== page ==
I am Haitham Al-Badawi from Jobar. I was working at a medical center during the chemical massacre

I am Haitham Al-Badawi from Jobar. I was working at a medical center during the chemical massacre on August 21, 2013. The attack occurred at night, in the peak of summer, in a moment of stillness in the air, around 1:20 AM, which was one of the deepest moments of sleep. At that time, we were besieged and isolated from the world  in Eastern Ghouta. We were attacked by missile carrying Sarin gas, launched  from the area of the Abbasids Square or Panorama of the October War.

We initially thought the rockets and shells were ordinary, as we were accustomed to daily shelling attacks over  residential areas. As a medical center, some of us stayed alert at night for emergencies or to receive the injured from daily shelling.

On that night, I was on the rooftop of the building where I lived, near the medical center. The sound of the shells was strange,  I observed where they fell.

I waited for a few minutes, as usual, before heading to the attack site. I waited for any calls or messages requesting assistance, but none came at that moment. After a few more minutes, injured civilians started arriving, but these were injuries without visible bleeding. The symptoms displayed by the injured included frothing at the mouth, involuntary movements, along with eye twitching, and difficulty breathing, some people who had froth coming out of their mouths but wasn’t  breathing because they were killed suffocating by gas.

I contacted the operations room responsible for communication between medical points to inquire about available information, but they had no definite information and redirected the question to me. I informed them that I see strange cases for the first time and believe that we are under a chemical weapons attack.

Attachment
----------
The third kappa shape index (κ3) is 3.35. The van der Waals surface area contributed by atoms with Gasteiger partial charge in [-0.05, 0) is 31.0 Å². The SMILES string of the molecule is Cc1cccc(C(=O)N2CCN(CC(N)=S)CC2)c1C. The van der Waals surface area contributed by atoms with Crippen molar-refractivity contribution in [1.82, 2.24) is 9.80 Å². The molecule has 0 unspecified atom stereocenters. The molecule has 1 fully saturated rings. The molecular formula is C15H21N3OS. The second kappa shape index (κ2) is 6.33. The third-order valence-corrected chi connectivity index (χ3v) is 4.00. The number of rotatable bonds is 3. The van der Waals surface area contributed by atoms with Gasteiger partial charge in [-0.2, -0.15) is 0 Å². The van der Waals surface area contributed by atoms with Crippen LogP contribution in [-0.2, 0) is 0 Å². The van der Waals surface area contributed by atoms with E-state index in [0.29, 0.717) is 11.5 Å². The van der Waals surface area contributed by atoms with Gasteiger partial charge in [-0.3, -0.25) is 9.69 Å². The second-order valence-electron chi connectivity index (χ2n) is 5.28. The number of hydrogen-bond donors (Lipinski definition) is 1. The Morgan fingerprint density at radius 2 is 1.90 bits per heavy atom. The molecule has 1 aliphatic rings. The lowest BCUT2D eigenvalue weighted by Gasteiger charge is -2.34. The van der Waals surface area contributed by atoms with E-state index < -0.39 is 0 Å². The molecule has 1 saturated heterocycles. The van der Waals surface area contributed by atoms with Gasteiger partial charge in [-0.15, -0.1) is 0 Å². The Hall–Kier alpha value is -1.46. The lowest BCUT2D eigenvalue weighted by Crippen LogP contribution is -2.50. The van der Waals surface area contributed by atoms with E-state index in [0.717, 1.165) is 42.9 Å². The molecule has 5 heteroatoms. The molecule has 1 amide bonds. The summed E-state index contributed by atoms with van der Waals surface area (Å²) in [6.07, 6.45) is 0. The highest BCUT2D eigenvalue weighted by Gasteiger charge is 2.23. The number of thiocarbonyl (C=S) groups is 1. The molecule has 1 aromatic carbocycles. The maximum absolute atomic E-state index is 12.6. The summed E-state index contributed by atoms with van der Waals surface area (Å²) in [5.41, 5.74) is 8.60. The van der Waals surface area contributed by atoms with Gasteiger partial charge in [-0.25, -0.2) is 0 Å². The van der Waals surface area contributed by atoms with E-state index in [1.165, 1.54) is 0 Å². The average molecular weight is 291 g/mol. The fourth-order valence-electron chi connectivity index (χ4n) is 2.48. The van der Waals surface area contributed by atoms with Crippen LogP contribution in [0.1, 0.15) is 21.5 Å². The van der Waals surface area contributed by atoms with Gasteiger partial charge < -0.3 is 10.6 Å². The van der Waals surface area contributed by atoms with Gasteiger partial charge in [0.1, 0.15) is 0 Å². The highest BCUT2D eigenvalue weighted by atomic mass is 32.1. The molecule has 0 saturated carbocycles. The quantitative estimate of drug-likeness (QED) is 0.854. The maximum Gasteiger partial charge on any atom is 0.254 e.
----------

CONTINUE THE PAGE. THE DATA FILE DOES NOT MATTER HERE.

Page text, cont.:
At that moment, I began contacting medical points in Ghouta, informing them that we were under chemical weapons attack. At 2 AM, a general medical alert was declared in Ghouta, instructing all medical personnel and paramedics to join medical points, and the rescue operations began to attempt to save the injured in the areas targeted by the shelling.

The major evacuation operations included Zamalka, Jobar, and Ain Tarma. These were named the major evacuation operations because they took long and challenging working hours. We consumed all our efforts and medical supplies from 2012 to 2013 during these operations. In three hours, our main warehouses in Ain Tarma and Jobar were depleted and put into service.

Regarding some of the shelled areas:

1. The first area was Zainiya, with the highest population density in Jobar, where shells fell, causing a large number of casualties, including entire families.

2. The second area was Bashair in Ayn Tarma, where rockets carrying sarin gas fell, affecting a dense population.

3. The third area was  Almazra’a area in Zamalka, known as the vicinity of the Tawfiq Mosque, with a large population density, and most casualties came from this area.

4. The fourth area was the Adnan Mosque area, which was also shelled.

During the evacuation process, I witnessed (A.H) and his family losing their lives. I entered the next door  house, the home of my friend named (B.M), saved him in my hands, and at that moment, his mother-in-law died her life. I remember her looking until now, she was lifeless, placing her hand on her chest and the other hand raised to her neck, trying to get rid of the breathing difficulty caused by inhaling toxic gases, unknowing of the fact that she had inhaled poisonous gases.

As time passed, our situation got worse. By the end of the first few hours, around 5 AM, I felt extreme exhaustion. I entered medical care and managed to regain consciousness after receiving medical treatments like other injured individuals, as we were affected by the gases.

The rescue procedure we followed was giving the injured oxygen from cylinders or oxygen generators, injecting them with atropine, and removing their clothes while washing them with water to get rid of the effects of the gas stuck in their clothes. This was the approach followed at all medical points. I remember that medical points and hospitals turned into bathing places due to the plenty of water, as thousands of injured individuals, in addition to medical staff, were forced to bathe to get rid of the gas. On that night, we had no medical supplies left for any medical procedures.

The casualty numbers were significant, exceeding 1500 martyrs and thousands of injured. You can imagine the fall of 1500 victims within three hours; we were facing the horrors of another world war in an situation resembling Judgment Day.

You don’t know what happened, what is happening to you, and what will happen. You just work with all your energy and expect nothing but death.

I hold the Syrian regime entirely responsible and say that after the chemical bombardment, they launched violent attacks with artillery and missile strikes to kill those who survived the chemical attack and disrupt medical rescue and evacuation operations as well.


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